Guest Blog Post: The MisEducation of Progress by Mykal White
As parents, you’d think we would learn from the past. By now, and with the billions of other parents who’ve gone through the business of raising children, you’d think we would be better able to recognize the writing on the wall – especially considering how long it’s been there.
In each of us, there continues to be this inherent need to prove ourselves as parents. Whether it’s rooted in the desire to shatter the legacy of whatever it was our own parents created for us, or it’s merely because we’ve become entangled with the pressures of “getting it right” – we only manage to continue this tradition. I wonder why it is that we still pass a torch when we live at the time of the light switch?
Parenting is a process designed to be about as perfect as life, itself. Our children don’t arrive into this world as blank pages of their own story, but as pages added to a book already incredibly thick with content. Planned or not, our lives as parents begin with the interruption of a life that was already in progress, a story still being written, and very much unfinished. Children find us at the place we are. They can only emerge from the influences of all that preceded them in the life that came before. And of course, every parent, is but a person and a winding road that would eventually lead them to that child.
And then we hold our baby in our arms for the very first time, and we are overcome with a deep ache to be everything for them, the constant best version of ourselves that till now, we haven’t quite figured out how to be. The Future. Potential. It’s all we can see. Almost immediately, we fixate on doing whatever we can to set them up to meet the promise of that future.
A large majority of my “friends” on Facebook are people with whom the bulk of my school years were spent from K-12. Today, many of them have children of their own. Few things amuse me as much as my Facebook thread. I see all the pictures and posts and can’t help but chuckle. They have become exactly the sort of grown up they swore they’d never be back in the days of their carefree youth. They are the parents we once felt so separate from, the doting parents we said we wouldn’t turn into.
And then there’s Technology.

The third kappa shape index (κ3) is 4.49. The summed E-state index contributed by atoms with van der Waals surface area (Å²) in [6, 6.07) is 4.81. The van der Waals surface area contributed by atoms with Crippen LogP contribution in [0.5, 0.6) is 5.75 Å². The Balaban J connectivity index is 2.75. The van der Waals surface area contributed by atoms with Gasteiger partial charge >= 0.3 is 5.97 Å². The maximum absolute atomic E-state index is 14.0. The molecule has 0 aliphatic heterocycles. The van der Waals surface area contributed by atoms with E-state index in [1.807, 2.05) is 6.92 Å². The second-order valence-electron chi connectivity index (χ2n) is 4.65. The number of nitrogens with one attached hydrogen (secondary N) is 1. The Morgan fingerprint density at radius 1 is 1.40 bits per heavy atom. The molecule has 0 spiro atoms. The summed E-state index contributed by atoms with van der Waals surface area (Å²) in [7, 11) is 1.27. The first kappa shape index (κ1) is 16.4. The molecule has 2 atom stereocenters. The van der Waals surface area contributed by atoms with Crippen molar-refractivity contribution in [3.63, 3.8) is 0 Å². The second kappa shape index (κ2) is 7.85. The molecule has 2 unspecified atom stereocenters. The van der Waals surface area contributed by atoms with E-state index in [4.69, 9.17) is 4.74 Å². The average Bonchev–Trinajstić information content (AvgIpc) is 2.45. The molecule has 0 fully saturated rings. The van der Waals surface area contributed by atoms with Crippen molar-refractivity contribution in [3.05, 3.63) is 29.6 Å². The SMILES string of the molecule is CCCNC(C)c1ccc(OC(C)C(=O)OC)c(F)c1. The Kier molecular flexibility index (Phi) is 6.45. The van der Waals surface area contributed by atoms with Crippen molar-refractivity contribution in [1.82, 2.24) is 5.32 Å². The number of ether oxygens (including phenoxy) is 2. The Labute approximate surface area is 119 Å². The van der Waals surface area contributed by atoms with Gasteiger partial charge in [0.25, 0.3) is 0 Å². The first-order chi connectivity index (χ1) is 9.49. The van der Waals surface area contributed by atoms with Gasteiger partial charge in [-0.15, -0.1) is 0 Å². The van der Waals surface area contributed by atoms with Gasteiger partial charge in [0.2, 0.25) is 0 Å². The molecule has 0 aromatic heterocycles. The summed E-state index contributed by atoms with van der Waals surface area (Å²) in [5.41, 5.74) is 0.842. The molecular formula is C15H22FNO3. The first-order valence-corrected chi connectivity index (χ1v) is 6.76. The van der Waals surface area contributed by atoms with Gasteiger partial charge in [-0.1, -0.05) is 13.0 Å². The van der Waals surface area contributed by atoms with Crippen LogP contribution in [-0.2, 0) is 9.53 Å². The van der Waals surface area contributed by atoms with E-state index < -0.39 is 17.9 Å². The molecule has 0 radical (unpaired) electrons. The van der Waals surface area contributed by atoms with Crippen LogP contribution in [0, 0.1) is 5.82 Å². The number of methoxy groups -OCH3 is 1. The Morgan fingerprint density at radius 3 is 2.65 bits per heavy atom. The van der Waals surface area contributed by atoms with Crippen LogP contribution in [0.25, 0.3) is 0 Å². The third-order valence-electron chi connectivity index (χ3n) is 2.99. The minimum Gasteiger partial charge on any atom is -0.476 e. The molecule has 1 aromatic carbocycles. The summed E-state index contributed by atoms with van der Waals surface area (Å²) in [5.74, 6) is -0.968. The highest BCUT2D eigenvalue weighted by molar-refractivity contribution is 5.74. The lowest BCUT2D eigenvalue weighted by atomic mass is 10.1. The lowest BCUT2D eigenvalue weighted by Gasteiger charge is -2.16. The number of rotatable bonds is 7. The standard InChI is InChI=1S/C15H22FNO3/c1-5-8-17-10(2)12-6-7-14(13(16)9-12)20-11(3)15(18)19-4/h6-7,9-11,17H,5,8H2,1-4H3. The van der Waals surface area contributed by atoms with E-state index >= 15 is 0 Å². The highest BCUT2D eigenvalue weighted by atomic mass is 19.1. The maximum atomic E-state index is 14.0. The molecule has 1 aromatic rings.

We take advantage of social platforms in the glimpses we offer into the life we share with our children. Inviting our friends and family to the posts in reflection of the love and pride we feel for our growing babies, as the changes are all happening so fast. We can’t take enough pictures in a life so full of rich moments, and we quickly surround ourselves with images of the very moments that might have otherwise been missed completely. Thank you, camera phones! Thank you, luxury of convenience!
We’ve grown quite accustomed to experiencing what’s right in front of us through the screens of our devices. We’re so clever. So clever that we’ve managed to forget the value of the story living quietly in the photo’s backdrop. Instead, we have chosen to leave a legacy of childhood via Dropbox files our children will inherit. Snapshots, without the memories that bring them to life.
The saddest part, is in the crucial pieces being left behind for the sake of progress. We are revolving around a streamlined processes, this evolution of digital self. And for what? None of which will ever own the complexities of a human life.
Parenting is far too messy and unpredictable for technology to understand.
You’d think we would know better. You really would.
Once upon a time, we were little children under the impression our parents made on us. And now that we are adults, who should understand better than us, how this all works? EDUCATION. CAREER. MARRIAGE : Time eventually reveals these things to be the little man who was always hiding behind the curtain. They are only a small part of the quality of a person’s existence. We know this too. We live with its truth everyday.
At the end of the day, when it comes to our children and their future, the only part that will be ours to keep is the reality of whatever the years saw established between us and our kid. Everything else is important, and yet, nothing else can matter this much.
Mykal White is the mom of a 9 year old girl and lives on Long Island. She is the founder of PaperBanking.com, blogs, and is working on a book. You may subscribe to her blog. She is reachable at firstname.lastname@example.org and you can follow her on Twitter: @MykalWhite